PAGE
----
Monroney Sticker

What Is A Monroney Sticker?

[KS] Although prices can sometimes be negotiable, automobiles are the only consumer items required by law to carry manufacturer suggested retail price stickers. This sticker, also called a Monroney label, is attached to a window of the vehicle. It shows the base price of that model, including all standard equipment; manufacturer-installed options and their retail prices; transportation or freight charges (also known as destination or delivery charges); and the total manufacturer’s suggested retail price. Details about the average fuel economy for the vehicle are required on all cars and light trucks; this information is usually included on the Monroney label, but will sometimes be found on a separate sticker, the EPA [Environmental Protection Agency] Fuel Economy Label. The Monroney label may not be removed by anyone other than the purchaser.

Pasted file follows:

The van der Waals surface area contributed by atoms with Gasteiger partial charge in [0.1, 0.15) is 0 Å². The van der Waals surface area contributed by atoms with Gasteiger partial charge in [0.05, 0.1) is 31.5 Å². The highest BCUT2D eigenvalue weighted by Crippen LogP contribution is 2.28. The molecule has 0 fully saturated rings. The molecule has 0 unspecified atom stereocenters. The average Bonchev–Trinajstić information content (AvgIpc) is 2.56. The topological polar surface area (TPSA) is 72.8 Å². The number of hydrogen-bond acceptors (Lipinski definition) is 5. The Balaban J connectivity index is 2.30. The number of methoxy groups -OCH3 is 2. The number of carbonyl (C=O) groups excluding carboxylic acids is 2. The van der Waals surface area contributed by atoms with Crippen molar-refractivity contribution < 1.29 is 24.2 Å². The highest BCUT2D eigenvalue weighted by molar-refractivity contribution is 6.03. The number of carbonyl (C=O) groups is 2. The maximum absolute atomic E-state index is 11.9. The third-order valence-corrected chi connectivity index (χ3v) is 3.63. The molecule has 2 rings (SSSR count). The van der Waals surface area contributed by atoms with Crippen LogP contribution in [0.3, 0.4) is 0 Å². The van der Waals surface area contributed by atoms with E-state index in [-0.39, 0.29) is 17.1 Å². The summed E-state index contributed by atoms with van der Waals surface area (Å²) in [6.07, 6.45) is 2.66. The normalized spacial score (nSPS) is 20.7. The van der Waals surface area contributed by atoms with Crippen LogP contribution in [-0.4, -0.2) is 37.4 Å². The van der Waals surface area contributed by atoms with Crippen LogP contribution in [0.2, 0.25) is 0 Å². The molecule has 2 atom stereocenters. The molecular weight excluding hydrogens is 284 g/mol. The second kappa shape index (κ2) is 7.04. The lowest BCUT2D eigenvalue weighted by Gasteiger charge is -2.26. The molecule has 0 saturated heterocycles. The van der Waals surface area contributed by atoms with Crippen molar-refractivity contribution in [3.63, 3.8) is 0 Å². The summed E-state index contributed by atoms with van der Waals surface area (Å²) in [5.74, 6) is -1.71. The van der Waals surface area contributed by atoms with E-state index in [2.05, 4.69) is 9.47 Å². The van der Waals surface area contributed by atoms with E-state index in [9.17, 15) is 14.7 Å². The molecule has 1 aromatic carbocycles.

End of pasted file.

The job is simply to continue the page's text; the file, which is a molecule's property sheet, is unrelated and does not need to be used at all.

The legislation requiring the sticker is commonly known as the Monroney Law, named after  its sponsor in Congress, Almer Stillwell "Mike" Monroney (1902-1980): Born in  Oklahoma; U.S. Representative from Oklahoma, 1939-51; U.S. Senator from Oklahoma, 1951-69.